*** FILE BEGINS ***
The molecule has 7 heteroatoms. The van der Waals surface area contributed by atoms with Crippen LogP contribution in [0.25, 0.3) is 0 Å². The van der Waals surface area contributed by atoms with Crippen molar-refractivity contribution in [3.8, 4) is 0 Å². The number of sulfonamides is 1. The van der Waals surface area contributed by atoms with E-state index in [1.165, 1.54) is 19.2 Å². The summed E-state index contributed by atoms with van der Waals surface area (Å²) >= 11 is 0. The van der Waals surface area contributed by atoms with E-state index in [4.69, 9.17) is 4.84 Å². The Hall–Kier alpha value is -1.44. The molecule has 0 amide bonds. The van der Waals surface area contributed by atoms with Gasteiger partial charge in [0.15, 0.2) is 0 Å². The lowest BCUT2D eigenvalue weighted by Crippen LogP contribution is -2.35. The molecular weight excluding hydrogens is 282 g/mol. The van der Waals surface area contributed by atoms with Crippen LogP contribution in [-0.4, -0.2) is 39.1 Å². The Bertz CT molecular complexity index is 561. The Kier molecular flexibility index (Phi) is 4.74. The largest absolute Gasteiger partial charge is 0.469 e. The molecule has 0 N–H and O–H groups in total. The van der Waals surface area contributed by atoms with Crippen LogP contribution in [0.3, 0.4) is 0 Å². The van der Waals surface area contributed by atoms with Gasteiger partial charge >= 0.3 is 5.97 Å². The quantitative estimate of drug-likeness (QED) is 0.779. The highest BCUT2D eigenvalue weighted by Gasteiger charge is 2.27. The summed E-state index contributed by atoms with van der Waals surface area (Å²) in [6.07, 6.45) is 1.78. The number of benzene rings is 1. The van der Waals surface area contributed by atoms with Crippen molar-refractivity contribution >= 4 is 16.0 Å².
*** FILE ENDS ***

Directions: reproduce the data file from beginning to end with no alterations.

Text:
The molecule has 7 heteroatoms. The van der Waals surface area contributed by atoms with Crippen LogP contribution in [0.25, 0.3) is 0 Å². The van der Waals surface area contributed by atoms with Crippen molar-refractivity contribution in [3.8, 4) is 0 Å². The number of sulfonamides is 1. The van der Waals surface area contributed by atoms with E-state index in [1.165, 1.54) is 19.2 Å². The summed E-state index contributed by atoms with van der Waals surface area (Å²) >= 11 is 0. The van der Waals surface area contributed by atoms with E-state index in [4.69, 9.17) is 4.84 Å². The Hall–Kier alpha value is -1.44. The molecule has 0 amide bonds. The van der Waals surface area contributed by atoms with Gasteiger partial charge in [0.15, 0.2) is 0 Å². The lowest BCUT2D eigenvalue weighted by Crippen LogP contribution is -2.35. The molecular weight excluding hydrogens is 282 g/mol. The van der Waals surface area contributed by atoms with Crippen LogP contribution in [-0.4, -0.2) is 39.1 Å². The Bertz CT molecular complexity index is 561. The Kier molecular flexibility index (Phi) is 4.74. The largest absolute Gasteiger partial charge is 0.469 e. The molecule has 0 N–H and O–H groups in total. The van der Waals surface area contributed by atoms with Crippen LogP contribution in [0.3, 0.4) is 0 Å². The van der Waals surface area contributed by atoms with Gasteiger partial charge >= 0.3 is 5.97 Å². The quantitative estimate of drug-likeness (QED) is 0.779. The highest BCUT2D eigenvalue weighted by Gasteiger charge is 2.27. The summed E-state index contributed by atoms with van der Waals surface area (Å²) in [6.07, 6.45) is 1.78. The number of benzene rings is 1. The van der Waals surface area contributed by atoms with Crippen molar-refractivity contribution >= 4 is 16.0 Å².